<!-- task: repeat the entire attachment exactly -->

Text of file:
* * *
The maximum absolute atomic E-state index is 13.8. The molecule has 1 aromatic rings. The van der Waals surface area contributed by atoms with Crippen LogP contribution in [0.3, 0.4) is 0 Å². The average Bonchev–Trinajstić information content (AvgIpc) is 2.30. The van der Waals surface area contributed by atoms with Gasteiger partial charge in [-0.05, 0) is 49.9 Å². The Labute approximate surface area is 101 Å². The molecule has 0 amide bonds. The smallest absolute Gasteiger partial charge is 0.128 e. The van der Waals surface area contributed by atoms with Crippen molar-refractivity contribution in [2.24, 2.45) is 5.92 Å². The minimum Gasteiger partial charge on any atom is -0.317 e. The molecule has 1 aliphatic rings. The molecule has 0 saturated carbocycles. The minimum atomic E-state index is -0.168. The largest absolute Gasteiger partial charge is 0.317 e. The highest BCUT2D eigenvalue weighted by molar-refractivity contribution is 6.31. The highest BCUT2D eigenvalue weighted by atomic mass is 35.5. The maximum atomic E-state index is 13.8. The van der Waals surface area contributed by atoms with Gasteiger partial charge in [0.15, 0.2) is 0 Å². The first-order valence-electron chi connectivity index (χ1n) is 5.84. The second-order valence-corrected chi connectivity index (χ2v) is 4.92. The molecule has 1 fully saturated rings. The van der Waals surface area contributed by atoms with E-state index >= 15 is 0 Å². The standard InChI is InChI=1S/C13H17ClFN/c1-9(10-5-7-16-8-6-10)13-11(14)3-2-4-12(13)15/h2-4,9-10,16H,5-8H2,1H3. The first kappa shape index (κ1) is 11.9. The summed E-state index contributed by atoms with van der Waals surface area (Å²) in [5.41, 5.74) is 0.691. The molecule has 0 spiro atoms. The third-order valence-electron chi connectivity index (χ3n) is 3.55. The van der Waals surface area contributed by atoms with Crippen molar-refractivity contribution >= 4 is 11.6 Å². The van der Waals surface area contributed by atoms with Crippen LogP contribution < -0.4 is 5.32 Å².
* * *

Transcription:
The maximum absolute atomic E-state index is 13.8. The molecule has 1 aromatic rings. The van der Waals surface area contributed by atoms with Crippen LogP contribution in [0.3, 0.4) is 0 Å². The average Bonchev–Trinajstić information content (AvgIpc) is 2.30. The van der Waals surface area contributed by atoms with Gasteiger partial charge in [-0.05, 0) is 49.9 Å². The Labute approximate surface area is 101 Å². The molecule has 0 amide bonds. The smallest absolute Gasteiger partial charge is 0.128 e. The van der Waals surface area contributed by atoms with Crippen molar-refractivity contribution in [2.24, 2.45) is 5.92 Å². The minimum Gasteiger partial charge on any atom is -0.317 e. The molecule has 1 aliphatic rings. The molecule has 0 saturated carbocycles. The minimum atomic E-state index is -0.168. The largest absolute Gasteiger partial charge is 0.317 e. The highest BCUT2D eigenvalue weighted by molar-refractivity contribution is 6.31. The highest BCUT2D eigenvalue weighted by atomic mass is 35.5. The maximum atomic E-state index is 13.8. The van der Waals surface area contributed by atoms with Gasteiger partial charge in [0.15, 0.2) is 0 Å². The first-order valence-electron chi connectivity index (χ1n) is 5.84. The second-order valence-corrected chi connectivity index (χ2v) is 4.92. The molecule has 1 fully saturated rings. The van der Waals surface area contributed by atoms with E-state index >= 15 is 0 Å². The standard InChI is InChI=1S/C13H17ClFN/c1-9(10-5-7-16-8-6-10)13-11(14)3-2-4-12(13)15/h2-4,9-10,16H,5-8H2,1H3. The first kappa shape index (κ1) is 11.9. The summed E-state index contributed by atoms with van der Waals surface area (Å²) in [5.41, 5.74) is 0.691. The molecule has 0 spiro atoms. The third-order valence-electron chi connectivity index (χ3n) is 3.55. The van der Waals surface area contributed by atoms with Crippen molar-refractivity contribution >= 4 is 11.6 Å². The van der Waals surface area contributed by atoms with Crippen LogP contribution < -0.4 is 5.32 Å².